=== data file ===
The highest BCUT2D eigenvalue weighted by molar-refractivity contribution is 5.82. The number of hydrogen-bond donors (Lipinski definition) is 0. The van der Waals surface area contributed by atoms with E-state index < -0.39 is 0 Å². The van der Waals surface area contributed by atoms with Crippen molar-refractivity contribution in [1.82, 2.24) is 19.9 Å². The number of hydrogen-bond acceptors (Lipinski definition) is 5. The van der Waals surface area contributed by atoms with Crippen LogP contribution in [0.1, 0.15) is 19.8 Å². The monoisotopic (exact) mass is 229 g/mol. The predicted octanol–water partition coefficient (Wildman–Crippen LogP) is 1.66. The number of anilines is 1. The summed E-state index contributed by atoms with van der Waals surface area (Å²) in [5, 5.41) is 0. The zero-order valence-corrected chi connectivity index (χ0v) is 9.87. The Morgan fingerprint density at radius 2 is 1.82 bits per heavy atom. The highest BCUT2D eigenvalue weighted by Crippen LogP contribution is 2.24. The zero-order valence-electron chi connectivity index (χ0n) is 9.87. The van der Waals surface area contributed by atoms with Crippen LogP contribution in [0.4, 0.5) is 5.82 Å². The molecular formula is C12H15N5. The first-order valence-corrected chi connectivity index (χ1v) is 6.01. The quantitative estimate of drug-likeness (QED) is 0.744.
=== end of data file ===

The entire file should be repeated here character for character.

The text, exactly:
The highest BCUT2D eigenvalue weighted by molar-refractivity contribution is 5.82. The number of hydrogen-bond donors (Lipinski definition) is 0. The van der Waals surface area contributed by atoms with E-state index < -0.39 is 0 Å². The van der Waals surface area contributed by atoms with Crippen molar-refractivity contribution in [1.82, 2.24) is 19.9 Å². The number of hydrogen-bond acceptors (Lipinski definition) is 5. The van der Waals surface area contributed by atoms with Crippen LogP contribution in [0.1, 0.15) is 19.8 Å². The monoisotopic (exact) mass is 229 g/mol. The predicted octanol–water partition coefficient (Wildman–Crippen LogP) is 1.66. The number of anilines is 1. The summed E-state index contributed by atoms with van der Waals surface area (Å²) in [5, 5.41) is 0. The zero-order valence-corrected chi connectivity index (χ0v) is 9.87. The Morgan fingerprint density at radius 2 is 1.82 bits per heavy atom. The highest BCUT2D eigenvalue weighted by Crippen LogP contribution is 2.24. The zero-order valence-electron chi connectivity index (χ0n) is 9.87. The van der Waals surface area contributed by atoms with Crippen LogP contribution in [0.4, 0.5) is 5.82 Å². The molecular formula is C12H15N5. The first-order valence-corrected chi connectivity index (χ1v) is 6.01. The quantitative estimate of drug-likeness (QED) is 0.744.